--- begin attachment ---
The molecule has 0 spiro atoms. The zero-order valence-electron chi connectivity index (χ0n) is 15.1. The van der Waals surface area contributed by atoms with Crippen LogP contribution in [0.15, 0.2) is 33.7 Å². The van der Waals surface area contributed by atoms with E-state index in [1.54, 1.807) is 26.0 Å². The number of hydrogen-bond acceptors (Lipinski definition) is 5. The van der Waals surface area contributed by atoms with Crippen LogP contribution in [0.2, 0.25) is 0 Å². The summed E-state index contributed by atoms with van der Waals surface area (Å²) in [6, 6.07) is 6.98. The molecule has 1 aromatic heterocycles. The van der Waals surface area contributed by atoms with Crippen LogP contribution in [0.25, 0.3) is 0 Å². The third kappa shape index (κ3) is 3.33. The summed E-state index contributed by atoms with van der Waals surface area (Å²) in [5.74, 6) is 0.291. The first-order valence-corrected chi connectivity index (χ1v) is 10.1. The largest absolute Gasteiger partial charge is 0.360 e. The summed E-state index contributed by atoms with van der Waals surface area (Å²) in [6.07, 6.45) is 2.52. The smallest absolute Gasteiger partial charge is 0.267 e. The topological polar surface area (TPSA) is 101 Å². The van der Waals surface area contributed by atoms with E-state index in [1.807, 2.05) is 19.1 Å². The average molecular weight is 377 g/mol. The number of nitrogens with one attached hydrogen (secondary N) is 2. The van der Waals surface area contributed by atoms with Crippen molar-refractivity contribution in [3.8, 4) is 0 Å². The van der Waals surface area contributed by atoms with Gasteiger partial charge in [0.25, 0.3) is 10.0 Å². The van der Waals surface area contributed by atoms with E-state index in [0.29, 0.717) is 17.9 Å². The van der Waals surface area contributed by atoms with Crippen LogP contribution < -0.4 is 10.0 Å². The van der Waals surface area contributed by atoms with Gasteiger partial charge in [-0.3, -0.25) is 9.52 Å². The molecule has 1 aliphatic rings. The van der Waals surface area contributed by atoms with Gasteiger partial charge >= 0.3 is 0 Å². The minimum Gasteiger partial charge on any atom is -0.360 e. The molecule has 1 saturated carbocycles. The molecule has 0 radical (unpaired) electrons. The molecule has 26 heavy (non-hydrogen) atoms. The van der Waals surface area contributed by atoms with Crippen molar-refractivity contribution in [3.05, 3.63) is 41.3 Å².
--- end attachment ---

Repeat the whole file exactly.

The molecule has 0 spiro atoms. The zero-order valence-electron chi connectivity index (χ0n) is 15.1. The van der Waals surface area contributed by atoms with Crippen LogP contribution in [0.15, 0.2) is 33.7 Å². The van der Waals surface area contributed by atoms with E-state index in [1.54, 1.807) is 26.0 Å². The number of hydrogen-bond acceptors (Lipinski definition) is 5. The van der Waals surface area contributed by atoms with Crippen LogP contribution in [0.2, 0.25) is 0 Å². The summed E-state index contributed by atoms with van der Waals surface area (Å²) in [6, 6.07) is 6.98. The molecule has 1 aromatic heterocycles. The van der Waals surface area contributed by atoms with Crippen LogP contribution in [0.25, 0.3) is 0 Å². The third kappa shape index (κ3) is 3.33. The summed E-state index contributed by atoms with van der Waals surface area (Å²) in [5.74, 6) is 0.291. The first-order valence-corrected chi connectivity index (χ1v) is 10.1. The largest absolute Gasteiger partial charge is 0.360 e. The summed E-state index contributed by atoms with van der Waals surface area (Å²) in [6.07, 6.45) is 2.52. The smallest absolute Gasteiger partial charge is 0.267 e. The topological polar surface area (TPSA) is 101 Å². The van der Waals surface area contributed by atoms with E-state index in [1.807, 2.05) is 19.1 Å². The average molecular weight is 377 g/mol. The number of nitrogens with one attached hydrogen (secondary N) is 2. The van der Waals surface area contributed by atoms with Crippen molar-refractivity contribution in [3.8, 4) is 0 Å². The van der Waals surface area contributed by atoms with Gasteiger partial charge in [0.25, 0.3) is 10.0 Å². The van der Waals surface area contributed by atoms with E-state index in [0.29, 0.717) is 17.9 Å². The van der Waals surface area contributed by atoms with Crippen LogP contribution < -0.4 is 10.0 Å². The van der Waals surface area contributed by atoms with Gasteiger partial charge in [-0.3, -0.25) is 9.52 Å². The molecule has 1 aliphatic rings. The van der Waals surface area contributed by atoms with Gasteiger partial charge >= 0.3 is 0 Å². The minimum Gasteiger partial charge on any atom is -0.360 e. The molecule has 1 saturated carbocycles. The molecule has 0 radical (unpaired) electrons. The molecule has 26 heavy (non-hydrogen) atoms. The van der Waals surface area contributed by atoms with Crippen molar-refractivity contribution in [3.05, 3.63) is 41.3 Å².